Moving Onwards: Your One-Year-Old


As your baby grows, she’ll be developing so quickly that you’ll barely notice the changes. It’s fun to watch your child get older and see her personality starting to emerge. It’s also natural to want to help her through her development, but how do you know what she should be capable of by now or what you can do to help her?

Download Our Ages & Stages Chart: Birth to 2 Years Old

Your child will be more mobile than just a few months ago. If she’s not walking, she’ll be shuffling around on her bottom. It’s likely she’ll be able to stand up and sit down without falling over. Stairs will become appealing to her; she’ll need constant watching since she’s not yet capable of understanding the concept of danger.

She’ll be using both hands to hold and move things and may even show a preference, although you won’t be able to tell if she’s going to be left or right-handed for a while longer. She’ll have a pincer grasp that allows her to pick up small objects and put them into a container. Having mastered the tripod grasp, she’ll be able to hold and bang things together.

You’ll also notice that your child finds dropping and throwing toys amusing, even if you don’t. Her eyesight is probably as good as yours now, and she’ll spend long periods watching the world around her; people, animals and moving objects will be particularly fascinating. She’ll recognize familiar people and will turn at the sound of her name. She’ll also look for hidden objects, understanding that they haven’t ceased to exist just because she can’t see them anymore.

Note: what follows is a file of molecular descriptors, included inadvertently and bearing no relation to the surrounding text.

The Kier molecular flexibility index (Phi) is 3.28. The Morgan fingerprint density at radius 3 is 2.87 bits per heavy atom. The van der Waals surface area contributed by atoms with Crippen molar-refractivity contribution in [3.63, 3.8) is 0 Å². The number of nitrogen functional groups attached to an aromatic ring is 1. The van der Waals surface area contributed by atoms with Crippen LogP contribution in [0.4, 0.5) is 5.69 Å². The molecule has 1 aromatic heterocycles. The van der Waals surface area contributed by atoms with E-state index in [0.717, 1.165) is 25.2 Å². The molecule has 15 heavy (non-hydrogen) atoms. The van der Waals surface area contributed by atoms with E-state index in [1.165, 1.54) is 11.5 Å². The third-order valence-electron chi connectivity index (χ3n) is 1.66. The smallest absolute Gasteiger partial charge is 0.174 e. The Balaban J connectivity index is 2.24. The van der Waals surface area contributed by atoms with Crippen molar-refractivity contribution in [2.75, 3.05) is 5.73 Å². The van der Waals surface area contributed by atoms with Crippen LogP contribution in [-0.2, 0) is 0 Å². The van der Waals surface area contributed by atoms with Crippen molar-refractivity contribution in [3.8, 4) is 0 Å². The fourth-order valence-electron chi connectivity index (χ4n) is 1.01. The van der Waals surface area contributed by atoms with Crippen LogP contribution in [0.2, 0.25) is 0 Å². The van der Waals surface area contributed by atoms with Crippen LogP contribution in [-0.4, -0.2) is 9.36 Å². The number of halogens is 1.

This is an excellent time to focus on games that will help her to develop motor skills. Gross motor skills are improved by anything she does to move herself or larger objects around. Push and pull toys that help her to be more mobile are helpful. Stacking toys and shape sorters will allow her to improve her dexterity skills and the ability to manipulate objects. This will also allow her to exercise problem-solving skills while enabling her to gain a greater understanding of concepts such as shape, color, volume, and size.

Anything that requires your child to use her pincer grasp is useful for developing fine-motor skills, although you may need to teach her it’s not okay to practice on people. She’ll enjoy drawing or painting, not necessarily on the paper provided, and the practice in holding and using crayons will pay off when it comes to learning to write later on.

It’s never too early to introduce a baby to books; choose hardcover books early on since they may appeal to her more as chew toys at first. Reading to your child, or even just talking about the pictures in the book, will help her learn the rhythm and patterns of language, improve vocabulary and foster creativity and imagination, a sound foundation she’ll need later. It will take time for your child to learn these skills and praise and encouragement will go a long way to offsetting some of the frustration she feels at not being able to succeed the first, second, or even the third time.

This is the developmental period when your baby is moving into toddlerhood, and as a parent, you have a significant role in helping your baby grow into a happy, healthy child.